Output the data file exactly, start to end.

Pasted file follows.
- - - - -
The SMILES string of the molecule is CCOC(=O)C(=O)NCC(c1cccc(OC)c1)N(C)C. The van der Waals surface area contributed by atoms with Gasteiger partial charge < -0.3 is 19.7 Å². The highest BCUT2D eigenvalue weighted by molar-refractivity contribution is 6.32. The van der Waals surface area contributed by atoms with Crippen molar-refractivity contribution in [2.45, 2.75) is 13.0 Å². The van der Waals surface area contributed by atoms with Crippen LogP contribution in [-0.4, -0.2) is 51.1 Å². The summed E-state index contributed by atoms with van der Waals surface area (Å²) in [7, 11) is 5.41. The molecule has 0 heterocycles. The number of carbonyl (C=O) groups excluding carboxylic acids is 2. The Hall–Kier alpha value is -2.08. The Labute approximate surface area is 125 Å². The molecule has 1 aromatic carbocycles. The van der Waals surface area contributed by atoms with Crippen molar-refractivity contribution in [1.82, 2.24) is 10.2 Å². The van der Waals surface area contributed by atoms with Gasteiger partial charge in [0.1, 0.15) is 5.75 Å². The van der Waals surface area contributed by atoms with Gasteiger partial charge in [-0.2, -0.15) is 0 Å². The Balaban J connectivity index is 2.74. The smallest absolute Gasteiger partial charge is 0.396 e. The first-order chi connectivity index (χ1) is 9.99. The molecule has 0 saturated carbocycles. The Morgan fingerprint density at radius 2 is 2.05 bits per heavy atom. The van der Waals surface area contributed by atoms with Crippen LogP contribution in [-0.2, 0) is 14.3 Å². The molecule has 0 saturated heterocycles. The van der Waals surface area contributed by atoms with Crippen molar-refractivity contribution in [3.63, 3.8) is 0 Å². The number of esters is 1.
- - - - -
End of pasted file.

The SMILES string of the molecule is CCOC(=O)C(=O)NCC(c1cccc(OC)c1)N(C)C. The van der Waals surface area contributed by atoms with Gasteiger partial charge < -0.3 is 19.7 Å². The highest BCUT2D eigenvalue weighted by molar-refractivity contribution is 6.32. The van der Waals surface area contributed by atoms with Crippen molar-refractivity contribution in [2.45, 2.75) is 13.0 Å². The van der Waals surface area contributed by atoms with Crippen LogP contribution in [-0.4, -0.2) is 51.1 Å². The summed E-state index contributed by atoms with van der Waals surface area (Å²) in [7, 11) is 5.41. The molecule has 0 heterocycles. The number of carbonyl (C=O) groups excluding carboxylic acids is 2. The Hall–Kier alpha value is -2.08. The Labute approximate surface area is 125 Å². The molecule has 1 aromatic carbocycles. The van der Waals surface area contributed by atoms with Crippen molar-refractivity contribution in [1.82, 2.24) is 10.2 Å². The van der Waals surface area contributed by atoms with Gasteiger partial charge in [0.1, 0.15) is 5.75 Å². The van der Waals surface area contributed by atoms with Gasteiger partial charge in [-0.2, -0.15) is 0 Å². The Balaban J connectivity index is 2.74. The smallest absolute Gasteiger partial charge is 0.396 e. The first-order chi connectivity index (χ1) is 9.99. The molecule has 0 saturated carbocycles. The Morgan fingerprint density at radius 2 is 2.05 bits per heavy atom. The van der Waals surface area contributed by atoms with Crippen LogP contribution in [-0.2, 0) is 14.3 Å². The molecule has 0 saturated heterocycles. The van der Waals surface area contributed by atoms with Crippen molar-refractivity contribution in [3.63, 3.8) is 0 Å². The number of esters is 1.